Minister takes the lead in saving lives

Prominent politician was first woman to have a mammogram using new digital equipment donated to Sharjah's Mother and Chile centre.

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ABU DHABI // Sheikha Lubna Al Qasimi got the call while on government business in South Korea last June: her close American friend Linda's breast cancer had worsened dramatically and she had little time left to live. The news left the Minister of Foreign Trade facing an agonising dilemma. She had been planning to travel to California to see Linda anyway. Should she cancel her government work and fly there immediately?

What followed, Sheikha Lubna said, was the "most horrifying experience" of her life, but one that she believes has made her stronger and better able to lead the fight against the disease in the UAE. "I got back to the Middle East and I had a joint economic committee with one of the Arab countries. And I thought that's it. I'll finish and the next day I will fly to California. I believed that she would survive it. There's always that feeling that because she's a friend she is going to survive.

"That morning just before walking to my meeting I got a call saying she had passed away. I sat in that meeting and I hated myself because I was thinking: where have I put my priorities? "My work was very important but death is not something you gamble with by saying I will defeat it and stay another day. You don't. And to me that was the most horrifying experience I've ever gone through. "In my mind I was thinking it's just one more day, but what is one more day to you versus a day to death?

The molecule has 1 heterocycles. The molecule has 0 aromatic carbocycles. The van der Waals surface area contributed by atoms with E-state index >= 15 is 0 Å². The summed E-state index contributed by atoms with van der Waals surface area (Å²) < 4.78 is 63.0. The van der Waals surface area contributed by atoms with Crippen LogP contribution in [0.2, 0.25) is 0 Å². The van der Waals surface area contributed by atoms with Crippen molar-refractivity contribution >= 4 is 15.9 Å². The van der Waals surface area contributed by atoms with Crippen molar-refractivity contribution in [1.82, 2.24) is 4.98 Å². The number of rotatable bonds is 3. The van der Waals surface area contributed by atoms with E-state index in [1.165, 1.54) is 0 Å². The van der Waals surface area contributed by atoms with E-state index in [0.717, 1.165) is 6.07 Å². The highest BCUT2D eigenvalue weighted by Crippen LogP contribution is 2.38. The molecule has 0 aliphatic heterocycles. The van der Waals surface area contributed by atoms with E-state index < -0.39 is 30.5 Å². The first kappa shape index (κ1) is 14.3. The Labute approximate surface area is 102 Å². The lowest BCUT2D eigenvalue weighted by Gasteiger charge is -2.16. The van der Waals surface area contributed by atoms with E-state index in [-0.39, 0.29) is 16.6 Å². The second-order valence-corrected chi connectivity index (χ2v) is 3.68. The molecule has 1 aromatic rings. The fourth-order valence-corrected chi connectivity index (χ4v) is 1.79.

"It was hard. But I came out of this experience much stronger. It built strength in me not to fear something like this but to talk it through. Fate is not in our hands. You have to accept it." Sheikha Lubna had met her "big sister" Linda, an American schoolteacher seven years her senior, while she was studying computer science at California State University in the late 1970s and early 1980s. "I was coming from a very sheltered environment here. My brothers were there but they were boys, having access to girlfriends and social life. I met Linda through one of my classmates.

"She was a bubbly girl, really fun and we all liked her. We would go to the Sunday farmers' markets or pick up a picnic and go to the mountains. We would cook together at my place or at her mum's house. "So it was more like what I felt at home in the UAE. Linda came to stay with my family in Sharjah and if my sisters wanted to travel to California they would stay with her. They were like extended family to us and Linda was like a big sister to me."

The close friends stayed in touch for two decades. Then, one day Linda called with the devastating news she had breast cancer. Worse, the disease had been discovered late because Linda had skipped her annual mammogram one year. Over the next three years, Sheikha Lubna would spend summer holidays sitting and talking with Linda, an only child whose mother died a year after Linda discovered she had cancer.